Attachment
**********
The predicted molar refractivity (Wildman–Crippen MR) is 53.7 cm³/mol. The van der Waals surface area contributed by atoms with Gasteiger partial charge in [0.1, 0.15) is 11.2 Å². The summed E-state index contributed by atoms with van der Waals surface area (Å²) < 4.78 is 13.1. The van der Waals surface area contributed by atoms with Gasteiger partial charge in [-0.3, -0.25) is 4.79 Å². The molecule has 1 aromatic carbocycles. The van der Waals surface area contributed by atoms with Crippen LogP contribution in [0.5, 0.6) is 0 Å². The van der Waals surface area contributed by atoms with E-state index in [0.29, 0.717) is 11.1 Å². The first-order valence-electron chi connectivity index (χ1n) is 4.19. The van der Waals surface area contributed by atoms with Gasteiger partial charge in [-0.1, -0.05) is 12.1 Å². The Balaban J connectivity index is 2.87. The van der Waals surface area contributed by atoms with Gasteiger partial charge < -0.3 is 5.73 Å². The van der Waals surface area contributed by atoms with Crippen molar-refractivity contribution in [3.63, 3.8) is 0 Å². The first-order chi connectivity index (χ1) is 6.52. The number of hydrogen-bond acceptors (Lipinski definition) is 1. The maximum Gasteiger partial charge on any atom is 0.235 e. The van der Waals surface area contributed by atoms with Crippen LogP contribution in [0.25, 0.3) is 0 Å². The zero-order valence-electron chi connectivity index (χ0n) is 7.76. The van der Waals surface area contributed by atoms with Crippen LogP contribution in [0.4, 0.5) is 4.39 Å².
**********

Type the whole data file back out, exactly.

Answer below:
The predicted molar refractivity (Wildman–Crippen MR) is 53.7 cm³/mol. The van der Waals surface area contributed by atoms with Gasteiger partial charge in [0.1, 0.15) is 11.2 Å². The summed E-state index contributed by atoms with van der Waals surface area (Å²) < 4.78 is 13.1. The van der Waals surface area contributed by atoms with Gasteiger partial charge in [-0.3, -0.25) is 4.79 Å². The molecule has 1 aromatic carbocycles. The van der Waals surface area contributed by atoms with Crippen LogP contribution in [0.5, 0.6) is 0 Å². The van der Waals surface area contributed by atoms with E-state index in [0.29, 0.717) is 11.1 Å². The first-order valence-electron chi connectivity index (χ1n) is 4.19. The van der Waals surface area contributed by atoms with Gasteiger partial charge in [-0.1, -0.05) is 12.1 Å². The Balaban J connectivity index is 2.87. The van der Waals surface area contributed by atoms with Gasteiger partial charge < -0.3 is 5.73 Å². The van der Waals surface area contributed by atoms with Crippen molar-refractivity contribution in [3.63, 3.8) is 0 Å². The first-order chi connectivity index (χ1) is 6.52. The number of hydrogen-bond acceptors (Lipinski definition) is 1. The maximum Gasteiger partial charge on any atom is 0.235 e. The van der Waals surface area contributed by atoms with Crippen LogP contribution in [0.25, 0.3) is 0 Å². The zero-order valence-electron chi connectivity index (χ0n) is 7.76. The van der Waals surface area contributed by atoms with Crippen LogP contribution in [0.4, 0.5) is 4.39 Å².